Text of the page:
Here are some noteworthy science and environmental links folks are Digging today:

Telegraph: "Gay ducks means end of rare species [in the U.K.]"

— Blue ducks are native to New Zealand, but their satellite population in the U.K. appears to be down to just three birds: two males and a female. You'd think that would be enough to keep the U.K. species going, but it seems the two male ducks are gay. Named Ben and Jerry, each was introduced separately to the lone female, named Cherry. Cherry and Ben didn't get along, but Cherry seemed receptive to Jerry, displaying mating and even nesting behavior. But it never worked out, and when keepers let the two males together, they hit it off immediately. "They stay together all the time, parading up and down their enclosure and whistling to each other as a male might do with a female he wants to mate with," the wetland center's warden tells the Telegraph. "It would have been nice to get a last clutch of eggs from Cherry but Ben and Jerry do make a lovely couple."

• Inhabitat: "Soaring Seawater Farms for a Self-Sufficient Dubai"

— Dubai has often been compared to Texas, due to its everything-is-bigger, oil-fueled indulgences. But in terms of its success despite the odds — a bustling metropolis in the unforgiving desert — it has a bit more in common with Southern California. Neither has natural freshwater resources capable of sustaining its growth, and neither has a sustainable scheme to get around the problem. Inhabitat highlights a new proposal to keep Dubai hydrated without overtaxing scarce freshwater resources: a towering vertical seawater farm, branching off into several sky gardens. It uses desalination to grow food crops in the clouds, but, as Inhabitat's Alexandra Kain acknowledges, development plans probably aren't in the near future given the current economic climate.

Wall Street Journal: "Google's Renewable Energy Push"

— It does seem odd. Why is Google dabbling in government policy, issuing reports on renewable energy and sending its CEO to conferences to explain what a "smart grid" is? Shouldn't it just spend its time making sure I get the news I demand when I search things like "octuplets mom" and "brangelina"? Google is thinking outside the search-engine box, but it's always been a rather idealistic company — and, as CEO Eric Schmidt says in this Q&A, "we're happy to make money everywhere." Despite grumbles about overextension from some search-first shareholders, Schmidt is charging ahead with his company's national energy plan, even though the actual nation still doesn't have one. Here he explains his rationale, and the plan itself, to the WSJ's Alan Murray.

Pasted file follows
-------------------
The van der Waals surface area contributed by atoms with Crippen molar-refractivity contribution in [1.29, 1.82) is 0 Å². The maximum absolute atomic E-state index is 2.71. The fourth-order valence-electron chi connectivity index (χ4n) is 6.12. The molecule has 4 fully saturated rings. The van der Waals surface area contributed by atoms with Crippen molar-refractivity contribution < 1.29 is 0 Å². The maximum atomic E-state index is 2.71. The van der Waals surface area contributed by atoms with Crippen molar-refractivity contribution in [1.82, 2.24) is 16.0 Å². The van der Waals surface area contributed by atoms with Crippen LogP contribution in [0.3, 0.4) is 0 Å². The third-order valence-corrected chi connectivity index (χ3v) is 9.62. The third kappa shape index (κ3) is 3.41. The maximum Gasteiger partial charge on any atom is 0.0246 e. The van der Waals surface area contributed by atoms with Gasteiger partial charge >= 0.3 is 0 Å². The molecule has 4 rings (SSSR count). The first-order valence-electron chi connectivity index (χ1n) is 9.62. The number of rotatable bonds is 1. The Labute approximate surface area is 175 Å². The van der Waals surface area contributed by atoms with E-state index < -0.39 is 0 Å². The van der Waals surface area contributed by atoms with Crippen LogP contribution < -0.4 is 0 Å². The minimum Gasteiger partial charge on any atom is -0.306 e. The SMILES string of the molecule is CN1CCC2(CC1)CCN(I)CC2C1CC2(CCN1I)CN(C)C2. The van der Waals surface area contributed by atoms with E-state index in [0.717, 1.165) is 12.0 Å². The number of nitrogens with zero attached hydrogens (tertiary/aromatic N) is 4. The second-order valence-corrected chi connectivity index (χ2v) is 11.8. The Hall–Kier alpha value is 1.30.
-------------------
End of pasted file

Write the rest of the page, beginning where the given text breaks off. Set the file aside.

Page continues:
• Scientific American"Top 10 Myths about Sustainability"

— People often use the words "green" and "sustainable" interchangeably, but Scientific American thankfully points out the differences between the two. "Green," while usually used with good intentions, is a nebulous cliche that generally means "environmentally friendly," itself a vague phrase. "Sustainable," however, is a concrete, easily definable term that's used so often because it applies to so many concepts, not because it's vague. The world's current financial and ecological predicaments can be said to have spawned from a lack of sustainable thinking — with oil companies and Wall Street execs putting short-term gains over long-term viability. As the world begins to embrace sustainable ideals, SciAm debunks 10 common myths about the concept.

• Guardian"The Psychology of Climate Deniers"

— With the climate-change-denying International Climate Summit in full swing in New York, now seems like as good a time as any to peer into the mind of someone who sees the world as he or she wants it to be. The Guardian reports on researchers who are doing just that: trying to figure out the psychology of climate change. It largely comes down to thinking in broad metaphors rather than specifics — freedom vs. responsibility, growth vs. restraint — but the skepticism is also fueled by doubt, which is apparently fueled by right-wing think tanks: One academic study of skeptical books and reports found that 92 percent were directly associated with right-wing, free-market think tanks.

Russell McLendon

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